Among the final study cohort receiving primary
prevention ICD therapy, 84.7% met either the MADIT-II
or SCD-HeFT trial enrollment criteria. The overall propor-
tion of patients meeting trial criteria was slightly higher for
women than for men (85.2% vs 84.5%, P = .05). In the
group of patients who did not meet inclusion criteria for
either trial, women tended to have a higher NYHA
symptom class, lower ejection fractions, were more likely
to have a history of heart failure, and were less likely to
have a prior MI compared to men (Table II).
In multivariable analyses, women and men were equally
likely to meet overall trial criteria after accounting for
admission characteristics; medical history; NYHA class;
diagnostic, physician, and hospital characteristics; and
clustering of patients among hospitals (OR, 1.04; 95% CI
0.99-1.10).
Secondary analyses
A significant interaction was found between gender and
age group (P = .002). When stratified into groups of 65
years old, younger women and men were equally likely to
meet trial enrollment criteria (crude proportions of 82.5%
vs 83.0%, P = .37; fully adjusted OR 0.97, 95% CI 0.89-
1.07). However, among those 65 years old, women were
significantly more likely than men to meet these criteria
(crude proportions of 86.6% vs 85.3%, P b .01; adjusted
OR 1.11, 95% CI 1.03-1.19) (Figure 2).
Discussion
This study of patterns of care in 1107 institutions in the
United States found that most patients receiving primary
prevention ICD therapy in practice meet enrollment
criteria for the major clinical trials. Furthermore, after
adjustment for patient and health system factors, men
were as likely to meet these criteria as women. This
finding varied according to age group with older women
having 11% greater odds than men of meeting trial criteria.
However, the absolute difference in this proportion
(1.3%) was modest, suggesting that relative overutilization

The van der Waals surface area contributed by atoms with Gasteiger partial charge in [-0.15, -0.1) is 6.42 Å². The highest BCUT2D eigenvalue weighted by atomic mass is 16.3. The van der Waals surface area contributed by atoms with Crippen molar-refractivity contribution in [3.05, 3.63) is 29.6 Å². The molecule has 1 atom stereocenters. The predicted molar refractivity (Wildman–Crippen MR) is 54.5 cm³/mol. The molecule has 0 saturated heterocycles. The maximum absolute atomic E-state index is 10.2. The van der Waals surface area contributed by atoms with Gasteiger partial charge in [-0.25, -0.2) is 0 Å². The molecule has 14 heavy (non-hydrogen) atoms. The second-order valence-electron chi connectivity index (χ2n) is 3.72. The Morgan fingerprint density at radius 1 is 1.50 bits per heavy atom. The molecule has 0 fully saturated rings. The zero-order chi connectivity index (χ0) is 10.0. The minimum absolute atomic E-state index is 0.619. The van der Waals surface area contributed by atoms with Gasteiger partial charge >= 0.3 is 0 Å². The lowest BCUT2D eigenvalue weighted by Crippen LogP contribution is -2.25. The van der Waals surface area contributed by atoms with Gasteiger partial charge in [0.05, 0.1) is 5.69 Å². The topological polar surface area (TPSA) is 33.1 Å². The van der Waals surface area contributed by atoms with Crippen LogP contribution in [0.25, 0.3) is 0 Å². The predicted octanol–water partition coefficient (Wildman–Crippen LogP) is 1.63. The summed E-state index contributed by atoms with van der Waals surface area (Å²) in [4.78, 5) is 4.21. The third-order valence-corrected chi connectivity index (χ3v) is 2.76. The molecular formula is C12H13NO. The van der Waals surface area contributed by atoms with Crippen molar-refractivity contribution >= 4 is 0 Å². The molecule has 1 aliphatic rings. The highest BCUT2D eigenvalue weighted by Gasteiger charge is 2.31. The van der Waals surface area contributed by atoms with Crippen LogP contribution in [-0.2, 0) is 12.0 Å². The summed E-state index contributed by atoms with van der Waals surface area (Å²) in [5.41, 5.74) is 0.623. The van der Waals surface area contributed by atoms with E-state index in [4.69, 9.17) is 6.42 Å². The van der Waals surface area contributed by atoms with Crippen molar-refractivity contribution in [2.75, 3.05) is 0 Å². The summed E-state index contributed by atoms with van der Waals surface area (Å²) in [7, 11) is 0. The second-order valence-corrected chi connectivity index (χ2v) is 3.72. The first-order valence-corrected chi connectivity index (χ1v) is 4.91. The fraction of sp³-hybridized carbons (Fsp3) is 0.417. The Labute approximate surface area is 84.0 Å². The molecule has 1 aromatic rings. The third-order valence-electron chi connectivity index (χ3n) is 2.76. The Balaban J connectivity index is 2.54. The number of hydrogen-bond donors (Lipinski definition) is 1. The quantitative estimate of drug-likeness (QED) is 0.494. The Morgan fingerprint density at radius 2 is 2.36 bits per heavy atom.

in men is not a major contributor to gender differences in
the use of ICD therapy.
Table II. Characteristics of women and men receiving ICDs
who did not meet either the MADIT II or SCD-HeFT trial
enrollment criteria
Baseline charcteristics
Men
N = 6769
Women
N = 2382 P value
NYHA Class b.001
I 36.3 35.0
II 31.7 28.0
III 18.1 20.7
IV 13.9 16.2
Left Ventricular Ejection Fraction b.001
N35% 21.1 23.3
30-35% 31.7 22.8
b30% 47.3 53.9
Prior Heart Failure b.001
No 60.8 54.5
Yes 39.2 45.5
Prior MI b.001
No 58.4 72.9
Yes; 40 days of implant 11.2 7.6
Yes; N40 days of implant 30.4 19.4
Figure 2
Adjusted odds of meeting trial enrollment criteria in women and men
stratified by age group.
Daugherty et al 227
American Heart Journal
Volume 158, Number 2
Page 4
Our study suggests women represent 27% of patients
receiving ICDs for primary prevention in contemporary
clinical practice in the United States. This proportion is
similar to that identified in single-center studies that have
found that women represent a minority of those receiving
ICD therapy for either primary or secondary prevention,
with the greatest gender differences among those receiv-
ing primary prevention therapy.
4,6,7,16
More recently,
reports using data from the Medicare population also
demonstrate consistently lower rates of ICD use in women